Updates to RSA-PSS salt lengths

In our new release of wolfSSL 4.3.0 we have added updates to RSA-PSS salt lengths. The macro WOLFSSL_PSS_SALT_LEN_DISCOVER value into wc_RsaPSS_Verify_ex() attempts to discover salt length and can use larger salt lengths.

RSA-PSS is a probabilistic signature scheme (PSS) with appendix. A signature scheme with appendix requires the message itself to verify the signature (i.e. the message is not recoverable from the signature). RSA-PSS is an adaptation of their work and is standardized as part of PKCS#1 v2.1. In general, RSA-PSS should be used as a replacement for RSA-PKCS#1 v1.5.

RSA-PSS parameters

  • hash algorithm/function. The default is SHA-1.
  • mask generation function (MGF). Currently always MGF1.
  • salt length. The default value is 20 but the convention is to use hLen, the length of the output of the hash function in bytes. A salt length of zero is permitted and will result in a deterministic signature value. The actual salt length used can be determined from the signature value.
  • trailer field, used in the encoding operation. The default trailer field is the byte 0xbc. There are no options to change this value.

The default parameters for RSA-PSS are:

hashAlgorithm      sha1,
maskGenAlgorithm   mgf1SHA1 (the function MGF1 with SHA-1)
saltLength         20,
trailerField       trailerFieldBC (the byte 0xbc)

It is recommended that the MGF hash function be the same as the scheme hash algorithm/function, and that the salt length be hLen, the length of the output of the hash function.

For more information on RSA-PSS visit https://www.cryptosys.net/pki/manpki/pki_rsaschemes.html

For more information on wolfSSL updates, TLS 1.3, OCSP, FIPS 140-2, or for any additional questions, contact facts@wolfssl.com or support@wolfssl.com!

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Check out our Webinar on TLS 1.3, OpenSSL COMPARISON!

wolfSSL: TLS 1.3, OpenSSL comparison

wolfSSL’s open-source SSL/TLS library is constantly updated to maintain a mature code base and adapts quickly to any standard changes. One recent change is the release of TLS 1.3 (successor of TLS 1.2 which was out for 10 years).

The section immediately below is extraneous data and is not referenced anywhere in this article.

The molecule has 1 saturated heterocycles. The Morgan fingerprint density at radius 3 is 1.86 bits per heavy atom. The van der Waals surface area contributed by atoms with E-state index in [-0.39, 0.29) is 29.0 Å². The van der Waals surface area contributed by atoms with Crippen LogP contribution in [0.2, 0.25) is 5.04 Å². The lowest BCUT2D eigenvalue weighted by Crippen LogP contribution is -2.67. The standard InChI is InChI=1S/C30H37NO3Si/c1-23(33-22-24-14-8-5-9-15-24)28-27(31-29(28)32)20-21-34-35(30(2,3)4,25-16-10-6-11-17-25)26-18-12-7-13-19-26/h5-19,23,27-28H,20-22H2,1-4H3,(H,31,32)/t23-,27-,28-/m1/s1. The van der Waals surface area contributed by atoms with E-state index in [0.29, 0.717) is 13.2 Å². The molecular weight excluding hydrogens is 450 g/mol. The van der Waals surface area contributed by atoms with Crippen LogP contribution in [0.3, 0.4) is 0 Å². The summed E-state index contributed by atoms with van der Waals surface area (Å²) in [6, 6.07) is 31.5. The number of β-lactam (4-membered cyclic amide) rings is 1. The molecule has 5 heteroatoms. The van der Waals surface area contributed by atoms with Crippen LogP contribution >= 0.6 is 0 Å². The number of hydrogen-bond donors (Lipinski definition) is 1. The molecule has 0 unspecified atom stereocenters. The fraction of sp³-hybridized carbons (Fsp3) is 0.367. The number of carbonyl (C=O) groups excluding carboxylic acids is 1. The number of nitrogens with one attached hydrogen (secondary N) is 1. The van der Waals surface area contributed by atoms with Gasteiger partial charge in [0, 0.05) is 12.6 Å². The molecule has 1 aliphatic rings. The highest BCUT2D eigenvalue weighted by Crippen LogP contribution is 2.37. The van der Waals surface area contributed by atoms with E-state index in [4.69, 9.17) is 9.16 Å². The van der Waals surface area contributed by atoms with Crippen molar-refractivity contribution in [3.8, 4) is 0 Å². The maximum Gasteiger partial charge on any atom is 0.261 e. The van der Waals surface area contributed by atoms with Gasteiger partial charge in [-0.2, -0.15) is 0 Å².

What is new in TLS 1.3?
TLS 1.3 brought forth numerous improvements including faster handshake times, full session encryption and new cipher suites. There are faster handshake times as there is only one RTT instead of two which enables clients to send data immediately after the first reply from the server. Full session encryption is also achieved through the use of a variety of encryption algorithms to secure data. In addition, new cipher suites considered to be stronger also come with TLS 1.3.

How are we different from OpenSSL?
There are several key differentiators between wolfSSL and OpenSSL. These include the following:

  • Build size (up to 20x smaller than OpenSSL)
  • Standards support: up to date on most recent standards
  • Hardware acceleration
  • Team of security experts
  • Ease of Use designed for developers
  • Portability: a long list of supported platforms
  • Dual license: GPLv2 or Commercial
  • 24/7 Support

To watch all the wolfSSL webinars, check out our YouTube channel:

To read more about the differences between TLS 1.2 and TLS 1.3 visit:

Questions? Contact us facts@wolfSSL.com

wolfMQTT Client Supports Secure AWS

The wolfMQTT client library has an Amazon Web Services example that demonstrates securely connecting over TLS provided by the wolfSSL embedded SSL/TLS library.

We setup an AWS IoT endpoint and testing device certificate. The AWS server uses a TLS client certificate for authentication. The example is located in `/examples/aws/`.  It subscribes to `$aws/things/”AWSIOT_DEVICE_ID”/shadow/update/delta` and publishes to `$aws/things/”AWSIOT_DEVICE_ID”/shadow/update`.

Everyone deserves to have their IoT data secure, and wolfSSL provides the best libraries to accomplish that! wolfSSL supports up to TLS 1.3, FIPS 140-2, expansive support for hardware cryptography, and more!  Secure-IoT-Love from the wolfSSL team!

You can download the latest release here: https://www.wolfssl.com/download/

Or clone directly from our GitHub repository.

Don’t forget to add a star while you’re there!  Contact us at facts@wolfssl.com with any questions or comments.

wolfSSL Conforms to MISRA-C:2012 Guidelines

The team at wolfSSL has taken the core functionality of the wolfSSL embedded SSL/TLS library to the next level and implemented changes to conform to the Required and Mandatory rules from the MISRA-C:2012 Guidelines.

Currently a subset of the wolfCrypt files are checked (sha256.c, aes.c (CBC/GCM), rsa.c, random.c, sp_c64.c), let us know if your project requires other files and we can target them while expanding coverage.

For questions contact us at facts@wolfssl.com. Critical safety love to all from wolfSSL!  wolfSSL also supports TLS 1.3, FIPS 140-2, and more!

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